Colleagues and collaborators describe Dr. Guiyou Huang as a man of integrity – an inclusive and transparent leader who does not sugarcoat. A strategic thinker, he looks to data to drive planning and decision making.
Well-liked by faculty and staff, his team at Louisiana State University at Alexandria (LSUA) – where he served as chancellor from 2017 until his appointment as Edinboro University's president – said he could often be found in the dining hall, engaging with students.
Donna Torres, associate vice president for accounting services for LSU’s flagship campus at Baton Rouge and LSUA’s interim chief financial officer, credits Dr. Huang with implementing new ideas and energizing employees during his two and a half years as leader of the central Louisiana campus.
“He saw opportunities and capitalized on them,” said Torres. One of his biggest initiatives was shoring up academic programs at the 60-year-old campus, which was founded as a two-year college and is in the midst of establishing itself as an accredited, four-year institution. Surrounded by cotton and sugar cane fields and about 200 miles from New Orleans, the LSUA campus is located in central Louisiana, about 5 miles from downtown Alexandria, a city of 50,000 founded in 1805.
A visionary who is respectful of the expertise of others, Dr. Huang saw mutual benefit in forging better relationships between LSUA, the city and other critical local institutions and has made headway in cultivating them, Torres observed.
Alexandria Mayor Jeff Hall, a former Louisiana state representative and public utility executive, worked with Dr. Huang and his team on efforts to improve infrastructure to reduce flooding on the LSUA campus.
“I have been impressed with him and the quality of the people who surround him,” Hall said. “He’s a considerate person, a good communicator, who listens.”
Hall describes Dr. Huang as very smart and a keen observer who understands the needs of the community. There is a disparity between city residents who are predominantly African-American and the campus community, which is primarily white, said Hall, Alexandria’s first African-American mayor.
“Dr. Huang cares about education and the community. We’re sorry to lose him. He has a real understanding of what it feels like to be a minority in a majority society. I think we have both learned that when it comes to racism, you must find a way to rise above it.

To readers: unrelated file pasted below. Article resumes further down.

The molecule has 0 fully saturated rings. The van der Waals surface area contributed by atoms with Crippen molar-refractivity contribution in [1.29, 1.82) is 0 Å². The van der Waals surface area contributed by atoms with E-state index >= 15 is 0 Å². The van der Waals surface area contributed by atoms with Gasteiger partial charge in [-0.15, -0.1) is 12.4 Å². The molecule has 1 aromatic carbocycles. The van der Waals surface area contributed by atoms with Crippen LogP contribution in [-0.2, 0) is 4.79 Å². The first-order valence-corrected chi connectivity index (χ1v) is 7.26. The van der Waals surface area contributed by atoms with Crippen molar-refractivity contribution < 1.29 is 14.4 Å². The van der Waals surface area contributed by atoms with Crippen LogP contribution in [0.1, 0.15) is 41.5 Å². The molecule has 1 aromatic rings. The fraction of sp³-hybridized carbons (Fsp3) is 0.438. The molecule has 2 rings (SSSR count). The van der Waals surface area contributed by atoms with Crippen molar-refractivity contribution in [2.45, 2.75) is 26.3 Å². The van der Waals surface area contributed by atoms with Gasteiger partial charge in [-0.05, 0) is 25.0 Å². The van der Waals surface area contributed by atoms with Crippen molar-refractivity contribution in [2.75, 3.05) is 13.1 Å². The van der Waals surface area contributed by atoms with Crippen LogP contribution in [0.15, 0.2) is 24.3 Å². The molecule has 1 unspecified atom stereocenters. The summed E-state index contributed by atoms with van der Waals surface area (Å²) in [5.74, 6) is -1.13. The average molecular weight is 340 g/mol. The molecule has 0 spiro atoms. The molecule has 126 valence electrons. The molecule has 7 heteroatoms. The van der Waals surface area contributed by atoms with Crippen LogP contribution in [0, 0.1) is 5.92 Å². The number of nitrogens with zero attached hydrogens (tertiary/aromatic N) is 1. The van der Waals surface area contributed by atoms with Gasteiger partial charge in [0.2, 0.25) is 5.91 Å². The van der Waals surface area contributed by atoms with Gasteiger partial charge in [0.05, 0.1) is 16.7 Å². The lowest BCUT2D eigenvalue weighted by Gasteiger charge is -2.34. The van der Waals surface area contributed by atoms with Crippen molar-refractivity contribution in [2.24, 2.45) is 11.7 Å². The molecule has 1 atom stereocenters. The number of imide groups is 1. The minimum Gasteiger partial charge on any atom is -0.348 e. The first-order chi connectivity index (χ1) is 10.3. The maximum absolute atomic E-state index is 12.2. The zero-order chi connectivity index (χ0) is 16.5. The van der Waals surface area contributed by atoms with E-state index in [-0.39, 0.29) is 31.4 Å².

“It’s been a real pleasure working with Dr. Huang, who can reach back to his wealth of experience. Our interactions have always been fruitful.”
Eamon Halpin, LSUA’s associate vice chancellor for academic affairs and former interim provost, echoed Hall and Torres. He describes Dr. Huang as growth-oriented and a big-picture person who has a broad view of education, seeing it as a path for students to find their vocation in life.
“He has a humane perspective and is also practical.” At LSUA, he worked with colleagues to expand the international program, creating an exchange with Qufu Normal University that brought Chinese students and research scholars to campus. “He recognized that having international students and faculty here benefits everyone.”
A very supportive leader who is generous with his praise, Dr. Huang exercised oversight without being a micromanager, according to Dr. Halpin, who worked closely with Dr. Huang on developing new programs. “He gave me latitude and I appreciated that.”
LSUA faculty member Bernard Gallagher also appreciated Dr. Huang’s leadership. “When he interviewed for the position of chancellor, I was impressed by his dignity,” said Dr. Gallagher, professor of English. “When he arrived on campus, he paired up his words with his actions. He arrived with a clear vision and worked to ensure our academic programs were in line as we moved forward with efforts to become a four-year institution.”
A respectful person who has a personal touch, it was not uncommon for Dr. Huang to stop by colleagues’ offices and ask how they are doing. “He trusts the people who work for him and doesn’t allow for end runs. I found him exceptionally strong and I like him personally. I regret that he’s leaving.”
Stephan Moore, Ed.D., LSUA’s vice chancellor for student engagement, was Dr. Huang’s first hire to fill a cabinet spot. He said he was attracted by Dr. Huang’s vision and ambitions for the campus.
“An out-of-the-box thinker, he appreciates different ideas.”
Retention was a major focus during Dr. Huang’s tenure at the Alexandria campus and he ensured adequate resources for those efforts, Dr. Moore said. Significant changes were made to engage and support students and tremendous strides have been realized. First-to-second-year retention increased by 4-5% between fall 2017 and fall 2018 and current data suggests an 8 percent retention rate increase for fall 2019.